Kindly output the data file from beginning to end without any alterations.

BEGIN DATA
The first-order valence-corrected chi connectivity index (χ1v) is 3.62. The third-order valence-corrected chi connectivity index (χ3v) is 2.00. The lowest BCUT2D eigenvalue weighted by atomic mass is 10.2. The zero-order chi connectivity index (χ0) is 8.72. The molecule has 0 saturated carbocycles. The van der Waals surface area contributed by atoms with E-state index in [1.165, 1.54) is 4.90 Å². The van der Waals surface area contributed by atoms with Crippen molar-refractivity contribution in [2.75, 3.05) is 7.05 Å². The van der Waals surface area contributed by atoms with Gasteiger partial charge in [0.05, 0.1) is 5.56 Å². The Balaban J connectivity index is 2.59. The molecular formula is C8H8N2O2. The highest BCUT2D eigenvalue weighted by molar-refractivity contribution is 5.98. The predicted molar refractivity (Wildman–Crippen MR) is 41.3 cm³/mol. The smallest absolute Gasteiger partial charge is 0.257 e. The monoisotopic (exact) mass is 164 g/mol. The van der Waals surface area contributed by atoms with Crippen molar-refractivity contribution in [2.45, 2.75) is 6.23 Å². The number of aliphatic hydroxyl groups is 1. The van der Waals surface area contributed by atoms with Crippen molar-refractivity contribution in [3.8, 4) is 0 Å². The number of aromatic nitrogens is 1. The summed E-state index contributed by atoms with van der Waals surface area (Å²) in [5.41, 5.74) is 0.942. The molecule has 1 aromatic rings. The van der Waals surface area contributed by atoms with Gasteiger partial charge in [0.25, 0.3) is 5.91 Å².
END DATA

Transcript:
The first-order valence-corrected chi connectivity index (χ1v) is 3.62. The third-order valence-corrected chi connectivity index (χ3v) is 2.00. The lowest BCUT2D eigenvalue weighted by atomic mass is 10.2. The zero-order chi connectivity index (χ0) is 8.72. The molecule has 0 saturated carbocycles. The van der Waals surface area contributed by atoms with E-state index in [1.165, 1.54) is 4.90 Å². The van der Waals surface area contributed by atoms with Crippen molar-refractivity contribution in [2.75, 3.05) is 7.05 Å². The van der Waals surface area contributed by atoms with Gasteiger partial charge in [0.05, 0.1) is 5.56 Å². The Balaban J connectivity index is 2.59. The molecular formula is C8H8N2O2. The highest BCUT2D eigenvalue weighted by molar-refractivity contribution is 5.98. The predicted molar refractivity (Wildman–Crippen MR) is 41.3 cm³/mol. The smallest absolute Gasteiger partial charge is 0.257 e. The monoisotopic (exact) mass is 164 g/mol. The van der Waals surface area contributed by atoms with Crippen molar-refractivity contribution in [2.45, 2.75) is 6.23 Å². The number of aliphatic hydroxyl groups is 1. The van der Waals surface area contributed by atoms with Crippen molar-refractivity contribution in [3.8, 4) is 0 Å². The number of aromatic nitrogens is 1. The summed E-state index contributed by atoms with van der Waals surface area (Å²) in [5.41, 5.74) is 0.942. The molecule has 1 aromatic rings. The van der Waals surface area contributed by atoms with Gasteiger partial charge in [0.25, 0.3) is 5.91 Å².